Media Stocks Fall On Fears Of Pay TV Cord Cutting

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We’ll know soon enough whether this is a blip, or a trend. But Wall Street clearly has serious concerns about the fate of the pay TV business after Disney last night trimmed its cable financial forecast based on subscriber slippage at ESPN.

The Dow Jones U.S. Media Index is down 4.6% in early afternoon trading.

And Big Media companies are among the hardest hit: Discovery’s -9.5%, Time Warner’s -8.7%, Disney’s -8.6%, Viacom is -7.8% (and touched a 52-week low), Fox is -7.1%, Comcast is -4.7%, and CBS is -4.5%.

CBS and Fox report Q2 earnings today after the market closes.

More broadly, DreamWorks Animation is down 11.9% after its disappointing earnings last night. Others hard hit include Madison Square Garden (-6.7%), AMC Networks (-6.7%), and Scripps Networks (-5.1%).

Why would Time Warner shares suffer after it reported better-than-expected results from Q2? “Affiliate fees are the core element of most [Time Warner] long theses,” says Bernstein Research’s Todd Juenger. “Any increased risk to Turner’s double-digit domestic affiliate fees is a problem for [Time Warner] stock.” Although he believes cord-cutting “will not be severe.” he adds that “every day that goes by it seems the risk is increasing, not decreasing.”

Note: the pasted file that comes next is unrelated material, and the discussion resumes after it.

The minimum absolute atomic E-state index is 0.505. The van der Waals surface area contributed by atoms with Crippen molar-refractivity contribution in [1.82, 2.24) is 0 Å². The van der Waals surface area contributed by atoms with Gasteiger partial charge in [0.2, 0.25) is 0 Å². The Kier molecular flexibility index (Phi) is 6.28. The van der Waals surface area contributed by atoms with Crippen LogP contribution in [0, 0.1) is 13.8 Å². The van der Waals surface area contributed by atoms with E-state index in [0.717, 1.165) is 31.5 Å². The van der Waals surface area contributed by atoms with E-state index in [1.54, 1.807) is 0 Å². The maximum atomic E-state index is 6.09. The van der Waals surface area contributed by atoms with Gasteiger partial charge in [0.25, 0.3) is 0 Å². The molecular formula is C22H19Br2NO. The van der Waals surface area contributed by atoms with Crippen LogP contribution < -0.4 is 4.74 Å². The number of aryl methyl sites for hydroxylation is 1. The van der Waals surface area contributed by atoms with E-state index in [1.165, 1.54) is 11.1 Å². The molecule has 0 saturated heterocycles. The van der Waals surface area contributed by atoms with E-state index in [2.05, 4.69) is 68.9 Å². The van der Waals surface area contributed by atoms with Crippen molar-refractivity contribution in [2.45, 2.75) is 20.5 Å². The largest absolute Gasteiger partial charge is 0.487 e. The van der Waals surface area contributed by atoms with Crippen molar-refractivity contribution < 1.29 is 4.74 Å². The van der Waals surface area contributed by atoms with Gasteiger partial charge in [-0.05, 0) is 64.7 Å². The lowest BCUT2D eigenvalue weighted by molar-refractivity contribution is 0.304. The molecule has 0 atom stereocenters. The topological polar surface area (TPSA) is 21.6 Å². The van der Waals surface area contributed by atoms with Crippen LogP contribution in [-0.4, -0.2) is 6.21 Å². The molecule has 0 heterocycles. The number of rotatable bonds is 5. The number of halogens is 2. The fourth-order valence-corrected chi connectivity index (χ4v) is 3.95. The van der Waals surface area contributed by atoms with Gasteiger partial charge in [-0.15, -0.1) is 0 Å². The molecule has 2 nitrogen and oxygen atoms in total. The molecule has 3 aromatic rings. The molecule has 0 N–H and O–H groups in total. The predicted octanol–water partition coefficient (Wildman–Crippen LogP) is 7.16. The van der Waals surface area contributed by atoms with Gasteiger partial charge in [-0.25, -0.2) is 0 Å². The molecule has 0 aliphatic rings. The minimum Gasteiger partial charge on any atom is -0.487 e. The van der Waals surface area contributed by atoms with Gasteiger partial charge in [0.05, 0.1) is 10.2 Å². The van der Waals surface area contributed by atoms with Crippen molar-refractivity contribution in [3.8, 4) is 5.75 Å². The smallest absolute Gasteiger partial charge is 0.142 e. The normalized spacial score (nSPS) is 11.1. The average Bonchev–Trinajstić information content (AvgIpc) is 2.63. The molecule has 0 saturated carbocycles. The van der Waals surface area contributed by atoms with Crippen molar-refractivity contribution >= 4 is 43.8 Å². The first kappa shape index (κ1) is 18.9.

The latest variation on the cord cutting theme: Distributors including Charter and Verizon are interested in creating so-called skinny bundles, that would cost less than the full expanded basic pay TV package but with fewer channels. Those left out could “suffer dramatically,” Charter CEO Tom Rutledge said yesterday.

Dish Network CEO Charlie Ergen said today that the balance of power in TV “has totally shifted to Netflix” whose stock is up 2.3% today and touched a new all-time high of $129.29. “Nobody is even close.”

He sees the change most clearly in kids’ programming. That “used to be right up in the 2, 3 or 4 things people watch” on Dish, Ergen says. But now kids prefer Netflix, where they don’t have to deal with ads. And it’s “irrelevant” whether an episode of a favorite cartoon is new. “They can watch an episode of SpongeBob from 2007.”


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